We are essentially forced to decide whether "harm to the Internet" - link rot caused by deletion of particular question - outweighs the harm of it hanging in here and making a broken window for inexperienced users (who sometimes simply can't see / understand what historical lock means).

That's why historical interest alone doesn't determine whether question gets a historical lock.


It's worth noting that so far suggestions to create and maintain some kind of an "outcast" / "museum" site for questions of historical interest were declined by Stack Exchange team.

More generally, all suggestions to help community maintain historical questions known to me were either declined or ignored by SE team. Even when such suggestions require almost no effort and are apparently no risk / no harm, these are ignored (for example setting pink background when rendering historically locked posts proposed here).

See also:


(sort of a follow up) Your comments indicate a belief that inappropriate questions are harmless:

need proof that suppressing these questions actually make the site rot, i.e. humorous questions starting to make a trend, because those questions exist in the first place. Without that maybe it's the case of suppressing a harmless thing because of valuing "fear" instead of "evidence"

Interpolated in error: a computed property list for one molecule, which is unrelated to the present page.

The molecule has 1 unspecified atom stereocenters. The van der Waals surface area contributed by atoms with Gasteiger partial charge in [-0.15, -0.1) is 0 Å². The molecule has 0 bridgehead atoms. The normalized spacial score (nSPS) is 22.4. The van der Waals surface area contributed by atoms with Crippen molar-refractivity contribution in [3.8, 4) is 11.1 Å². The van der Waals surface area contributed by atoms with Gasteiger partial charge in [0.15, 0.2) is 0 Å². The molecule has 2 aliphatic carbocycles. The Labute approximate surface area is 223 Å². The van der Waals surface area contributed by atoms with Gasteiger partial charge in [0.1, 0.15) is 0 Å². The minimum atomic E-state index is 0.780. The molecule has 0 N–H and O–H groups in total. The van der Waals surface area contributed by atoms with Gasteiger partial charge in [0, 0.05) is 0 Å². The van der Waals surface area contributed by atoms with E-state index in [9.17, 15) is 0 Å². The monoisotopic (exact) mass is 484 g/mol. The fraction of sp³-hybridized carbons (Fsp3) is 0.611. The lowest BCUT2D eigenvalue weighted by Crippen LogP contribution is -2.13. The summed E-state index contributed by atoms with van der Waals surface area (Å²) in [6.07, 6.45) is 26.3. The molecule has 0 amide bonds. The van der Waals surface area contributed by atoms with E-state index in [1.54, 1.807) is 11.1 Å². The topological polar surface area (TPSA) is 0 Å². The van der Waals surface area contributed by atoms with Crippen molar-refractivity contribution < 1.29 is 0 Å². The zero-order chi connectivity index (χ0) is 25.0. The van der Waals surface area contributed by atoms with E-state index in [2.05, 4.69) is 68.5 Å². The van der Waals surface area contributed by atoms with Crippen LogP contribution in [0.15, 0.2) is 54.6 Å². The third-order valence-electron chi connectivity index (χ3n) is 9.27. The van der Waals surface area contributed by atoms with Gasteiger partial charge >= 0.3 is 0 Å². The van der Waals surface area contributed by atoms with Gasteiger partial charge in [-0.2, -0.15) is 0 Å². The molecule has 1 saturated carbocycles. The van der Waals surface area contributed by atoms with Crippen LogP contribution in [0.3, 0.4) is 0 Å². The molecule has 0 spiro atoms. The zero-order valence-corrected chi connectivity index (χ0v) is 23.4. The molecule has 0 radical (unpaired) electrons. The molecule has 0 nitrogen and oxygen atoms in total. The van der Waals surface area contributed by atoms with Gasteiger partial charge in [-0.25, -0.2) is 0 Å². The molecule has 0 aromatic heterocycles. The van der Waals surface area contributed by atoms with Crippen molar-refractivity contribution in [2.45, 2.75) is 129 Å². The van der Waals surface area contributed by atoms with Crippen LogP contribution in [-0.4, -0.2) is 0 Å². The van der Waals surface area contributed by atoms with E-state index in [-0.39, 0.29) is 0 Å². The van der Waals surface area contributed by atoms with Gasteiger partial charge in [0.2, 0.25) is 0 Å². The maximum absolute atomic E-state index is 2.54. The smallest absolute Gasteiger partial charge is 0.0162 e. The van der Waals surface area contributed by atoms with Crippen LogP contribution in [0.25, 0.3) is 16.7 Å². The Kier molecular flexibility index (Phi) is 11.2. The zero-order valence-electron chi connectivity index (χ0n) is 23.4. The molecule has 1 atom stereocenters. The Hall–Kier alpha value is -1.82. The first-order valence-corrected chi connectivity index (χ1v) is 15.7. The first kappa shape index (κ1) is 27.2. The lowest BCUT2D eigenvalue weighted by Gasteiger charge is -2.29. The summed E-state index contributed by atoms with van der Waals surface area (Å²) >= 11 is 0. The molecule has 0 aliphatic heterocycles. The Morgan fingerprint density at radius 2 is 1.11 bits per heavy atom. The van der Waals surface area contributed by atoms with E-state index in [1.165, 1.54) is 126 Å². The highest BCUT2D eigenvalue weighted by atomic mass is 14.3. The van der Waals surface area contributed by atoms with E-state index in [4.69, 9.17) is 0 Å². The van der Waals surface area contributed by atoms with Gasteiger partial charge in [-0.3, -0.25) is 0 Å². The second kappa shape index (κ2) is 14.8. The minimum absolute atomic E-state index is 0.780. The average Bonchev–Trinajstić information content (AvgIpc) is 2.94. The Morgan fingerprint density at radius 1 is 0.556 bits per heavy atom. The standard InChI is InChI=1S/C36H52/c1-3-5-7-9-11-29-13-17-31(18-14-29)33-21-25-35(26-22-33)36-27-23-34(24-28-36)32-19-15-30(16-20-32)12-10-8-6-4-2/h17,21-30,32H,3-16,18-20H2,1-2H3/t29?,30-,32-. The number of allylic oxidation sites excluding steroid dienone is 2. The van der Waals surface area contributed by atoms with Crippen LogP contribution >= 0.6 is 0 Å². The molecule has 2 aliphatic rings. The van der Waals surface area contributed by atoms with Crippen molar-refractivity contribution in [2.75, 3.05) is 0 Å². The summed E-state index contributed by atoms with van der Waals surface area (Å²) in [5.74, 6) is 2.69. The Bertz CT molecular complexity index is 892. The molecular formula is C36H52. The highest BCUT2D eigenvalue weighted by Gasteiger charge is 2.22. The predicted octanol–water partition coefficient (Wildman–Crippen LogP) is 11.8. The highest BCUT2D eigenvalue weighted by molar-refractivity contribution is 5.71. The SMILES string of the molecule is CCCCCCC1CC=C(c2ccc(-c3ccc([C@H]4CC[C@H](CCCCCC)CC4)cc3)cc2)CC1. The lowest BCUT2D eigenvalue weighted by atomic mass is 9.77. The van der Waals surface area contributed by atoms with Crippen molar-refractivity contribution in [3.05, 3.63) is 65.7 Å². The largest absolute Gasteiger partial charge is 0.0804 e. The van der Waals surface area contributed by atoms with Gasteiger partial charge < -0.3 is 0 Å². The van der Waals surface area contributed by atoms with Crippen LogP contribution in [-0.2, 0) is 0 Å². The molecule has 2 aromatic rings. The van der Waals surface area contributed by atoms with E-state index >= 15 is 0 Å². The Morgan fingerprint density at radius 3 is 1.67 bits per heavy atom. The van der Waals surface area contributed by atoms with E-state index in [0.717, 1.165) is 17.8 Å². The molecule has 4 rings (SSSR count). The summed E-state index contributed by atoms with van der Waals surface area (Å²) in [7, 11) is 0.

If you take a closer look at this site history described here you may find out that it is most likely not so.

Thing is, first few years such questions were allowed at Stack Overflow where they coexisted with "boring" programming questions. Fun questions were popular, entertaining, brought a lot of views and site visits. Now ask yourself a question, if these were indeed harmless, why would they want to "outsource" them to a separate site (NPR)?

Nobody in their sane mind would get rid of content that brings views and visits if it is harmless.

I bet Stack Overflow creators would be happy to keep these questions on-site if (if) these weren't causing harm. The very fact that they moved it to a separate site (NPR) makes a very strong indication that these were indeed considered harmful.

In case if you wonder about what specifically could make SO creators believe that there is harm consider taking a look at the canonical article explaining these matters - The Trouble With Popularity:

we discovered that these posts become so popular over time that they truly start to drown out everything else on the site...

  1. Broken windows. Every 'fun' post users see is an open invitation for them to participate in the fun by adding their own fun question or answer. The stuff spreads like kudzu! Pretty soon the entire site is overrun with nothing but that kind of fun. And even if you grandfather a few in, you'll enjoy neverending requests asking why their fun question or answer has to be removed, while this one over here is allowed to remain.